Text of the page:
Researchers also found that injecting a pregnant mouse with SP-A before day 17 of the pregnancy caused the mouse to deliver early. Injection of pregnant mice with an antibody that blocks SP-A function caused them to deliver late. This would cause us to believe that women who carry babies post 42 weeks (as is common in some family lines) may do so because the necessary SP-A function is happening at later date in gestation (starting at 34 weeks instead of 32 weeks, for example).

Identifying the receptors on the macrophages to which the SP-A protein binds will be the next step, Mendelson said. “We think that bacteria may be binding to the same receptor on the macrophages to cause preterm labor in women. The bacteria mimic the function of SP-A, initiating the chemical reactions that lead to premature labor. If we knew more about this receptor on amniotic fluid macrophages, we may be able to design therapies or inhibitors to block preterm labor.”

Other researchers participating in the study were Dr. Pancharatnam Jeyasuria, a research fellow in internal medicine and former fellow Julie Faust, now a medical student at Texas A&M University.

The research was funded in part by the National Institutes of Health and the Texas Higher Education Coordinating Board.

Dr. Bill Sears talks about getting baby to sleep:

Dr. Bill Sears talks about Juice Plus

Vaccine Excipient & Media Summary
Excipients Included in U.S. Vaccines, by Vaccine
This table includes not only vaccine ingredients (e.g., adjuvants and preservatives),
but also substances used during the manufacturing process, including vaccine-production media,
that are removed from the final product and present only in trace quantities.
In addition to the substances listed, most vaccines contain Sodium Chloride (table salt).
Last Updated February 2012
All reasonable efforts have been made to ensure the accuracy of this information, but manufacturers may change product contents before that information is reflected here. If in doubt, check the manufacturer’s package insert.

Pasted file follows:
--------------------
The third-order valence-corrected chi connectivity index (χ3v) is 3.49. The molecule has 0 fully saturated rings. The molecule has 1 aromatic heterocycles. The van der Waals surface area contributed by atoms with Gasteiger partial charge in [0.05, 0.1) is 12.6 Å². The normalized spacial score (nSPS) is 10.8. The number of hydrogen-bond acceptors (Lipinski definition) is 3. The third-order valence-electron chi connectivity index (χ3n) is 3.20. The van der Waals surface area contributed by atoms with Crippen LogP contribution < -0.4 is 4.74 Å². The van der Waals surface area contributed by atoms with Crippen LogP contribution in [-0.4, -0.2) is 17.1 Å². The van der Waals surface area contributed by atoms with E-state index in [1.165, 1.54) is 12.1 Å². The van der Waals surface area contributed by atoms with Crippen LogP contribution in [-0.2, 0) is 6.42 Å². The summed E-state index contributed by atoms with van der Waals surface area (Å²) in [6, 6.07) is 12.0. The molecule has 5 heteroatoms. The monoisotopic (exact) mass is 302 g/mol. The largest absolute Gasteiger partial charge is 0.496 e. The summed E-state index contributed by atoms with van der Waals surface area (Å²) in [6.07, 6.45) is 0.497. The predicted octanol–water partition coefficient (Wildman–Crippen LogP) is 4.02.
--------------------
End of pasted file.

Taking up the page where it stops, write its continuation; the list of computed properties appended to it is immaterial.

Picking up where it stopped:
Routine Induction at 41 Weeks? Not According to ACOG!

I had yet another student this week being told she HAS to induce at 41 weeks. Unfortunately, 41 weeks has become the absolute cut-off for the vast majority of OBs these days.

Pitocin used for routine induction at 41 weeks.

Not even ACOG gets behind the arbitrary 41 week cut-off.

First off, nobody HAS to do anything, and I absolutely cringe when it is presented as something the patient has no choice in. Believe it or not, hospital policies/preferences and the LAW are two completely separate things, yet I hear of so many women going in for their induction against their will because “my doctor won’t let me go past 41 weeks.” Unless they have a gun to your head (in which case… call 911 – you’ve got bigger problems than induction at the moment!), it’s not a matter of them “letting” you do anything. Proper care should be a matter of discussing your options, and deciding from all of those options which is the best route in your individual situation.

But here is the most interesting little well-kept secret on the subject of the 41 week cut-off rule that so many OBs seem to cling to: ACOG, The American Congress of Obstetricians and Gynecologists, doesn’t even recommend routine induction at 41 weeks. In Practice Bulletin 55 (September 2004, Reaffirmed 2009) they cover the subject of Management of Postterm Pregnancy. You can find their official recommendations below. If you’re looking at the actual PDF of the bulletin, skip to page 5, where it says “Recommendations.” I’ll break down the recommendations given in the bulletin, because some of the terminology is confusing if you’re not aware of how ACOG already defines other terms.

I think the most important thing to remember when reading the recommendations below, is that “postterm” does not mean “past your due date.” ACOG considers “postterm” to be a pregnancy that has extended to, or beyond, 42 weeks (“term” is considered 37-42 weeks) as defined in the very first sentence of the bulletin, on page 1. So when they’re talking about management of postterm pregnancy, they’re referring to those pregnancies that have reached 42+ weeks.

The recommendations in bold are taken directly from the bulletin, and my plain-English explanation is in regular font.

  • Women with postterm gestations who have unfavorable cervicescan either undergo labor induction or be managed expectantly.